If you’re learning how to draw, then you’re probably wondering how to use a kneaded eraser.
In fact, chances are good that you haven’t even heard of a kneaded eraser before. You’re familiar with the pink erasers that you’ve used since you were little to erase mistakes that you make in pencil, but a kneaded eraser is something else.
This flexible, versatile drawing tool is an essential part of every artist’s supplies. Using it requires practice, and the better you are at using it, the more distinctive and memorable your drawings will be.
Keep reading to learn more about kneaded erasers.
What Is a Kneaded Eraser?
You’re probably familiar with rubber or vinyl erasers like those that you used in school, but kneaded erasers are different. Unlike these other types of erasers, a kneaded eraser is able to be compressed, molded, and stretched into any shape.
Sometimes referred to as putty rubber, these erasers may be made of rubber but they have not been cured or vulcanized like other rubber erasers. This means that they can be worked like putty.
Artists may use kneaded erasers to erase marks that were made with chalk, pastels, charcoal, and graphite. Similarly, kneaded erasers can be used to create highlights in drawings made with these materials.
Why would you want to use a kneaded eraser rather than a regular, vulcanized eraser? One of the most important factors that kneaded erasers possess is that they do not leave eraser residue behind on your drawings.
Additionally, kneaded erasers are far easier to clean than typical erasers. Perhaps most critically, a kneaded eraser can be shaped into an endless variety of configurations. This lets you use a tiny, exacting tip of the eraser or a large blob to clean up huge spots of smudging.
Once you have gotten comfortable with kneaded eraser use, you’ll wonder how you ever got along without one of these tools.
How to Use a Kneaded Eraser
Now that you know what are kneaded erasers for, it’s time to discover more about how they are used.
If you have just purchased a new kneaded eraser, remove it from its packaging. Right now, it’s probably a flat square, and it may not necessarily feel very malleable.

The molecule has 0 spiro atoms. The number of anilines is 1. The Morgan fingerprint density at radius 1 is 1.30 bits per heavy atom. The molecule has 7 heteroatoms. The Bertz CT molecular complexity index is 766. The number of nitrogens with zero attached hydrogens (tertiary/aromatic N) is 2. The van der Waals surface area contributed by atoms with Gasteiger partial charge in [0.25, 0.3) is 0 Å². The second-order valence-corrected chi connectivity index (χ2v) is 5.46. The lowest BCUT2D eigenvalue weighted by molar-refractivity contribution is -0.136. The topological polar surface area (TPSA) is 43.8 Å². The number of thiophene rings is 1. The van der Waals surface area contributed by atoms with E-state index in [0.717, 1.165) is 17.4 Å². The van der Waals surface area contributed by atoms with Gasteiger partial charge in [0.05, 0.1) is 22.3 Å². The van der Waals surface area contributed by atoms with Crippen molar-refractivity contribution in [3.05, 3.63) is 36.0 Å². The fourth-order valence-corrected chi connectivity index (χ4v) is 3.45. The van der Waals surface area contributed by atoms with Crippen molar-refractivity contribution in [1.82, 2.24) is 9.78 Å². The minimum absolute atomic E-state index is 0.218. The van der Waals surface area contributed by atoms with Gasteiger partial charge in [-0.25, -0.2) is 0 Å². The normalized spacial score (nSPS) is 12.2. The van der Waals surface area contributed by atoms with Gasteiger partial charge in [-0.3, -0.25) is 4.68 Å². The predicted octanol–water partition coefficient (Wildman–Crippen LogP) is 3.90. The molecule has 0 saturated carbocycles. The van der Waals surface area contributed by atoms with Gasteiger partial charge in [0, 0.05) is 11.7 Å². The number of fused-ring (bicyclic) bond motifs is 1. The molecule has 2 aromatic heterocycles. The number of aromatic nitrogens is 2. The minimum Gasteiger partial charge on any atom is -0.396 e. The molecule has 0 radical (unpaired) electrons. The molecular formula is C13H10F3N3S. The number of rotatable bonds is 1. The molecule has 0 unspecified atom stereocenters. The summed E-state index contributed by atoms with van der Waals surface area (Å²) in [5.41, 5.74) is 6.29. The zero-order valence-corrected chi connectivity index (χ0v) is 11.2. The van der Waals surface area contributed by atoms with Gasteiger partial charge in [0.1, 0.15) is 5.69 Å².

This is because it is necessary to break in kneaded erasers before you start using them.
Start pulling the kneaded eraser between both of your hands. You can pull vigorously without fear. If pieces of the eraser break off from the hole, that’s to be expected. Just knead those pieces back into the main part of the eraser.
If you feel like the entire kneaded eraser is too large for your hand or for the drawing that you are working on, feel free to rip off just a small section of the eraser. Many artists do this so that they effectively get several erasers with the purchase of one kneaded eraser.
Once the eraser is feeling soft and malleable, it is ready for use. All of these techniques will probably take some practice before you are comfortable with them, so don’t be afraid to experiment.
Let’s explore some of the most common techniques that require the use of a kneaded eraser.
The Pencil Point
One of the main advantages of using a kneaded eraser is that it can assume any shape that you need it to. This means that you can squeeze and shape it at one end to make a surprisingly fine point. Accordingly, you are able to add tiny details and highlights.
The point of the eraser can be dabbed against the drawing three or four times to lighten a particular area. It may make sense to knead the point back into the eraser after touching up each spot. This way, you will not transfer any of the drawing medium that is picked up by the eraser’s point to other areas of your drawing.
The Sharp Edge
If you have taken a drawing course, then you were probably introduced to concepts like color, composition, and edges.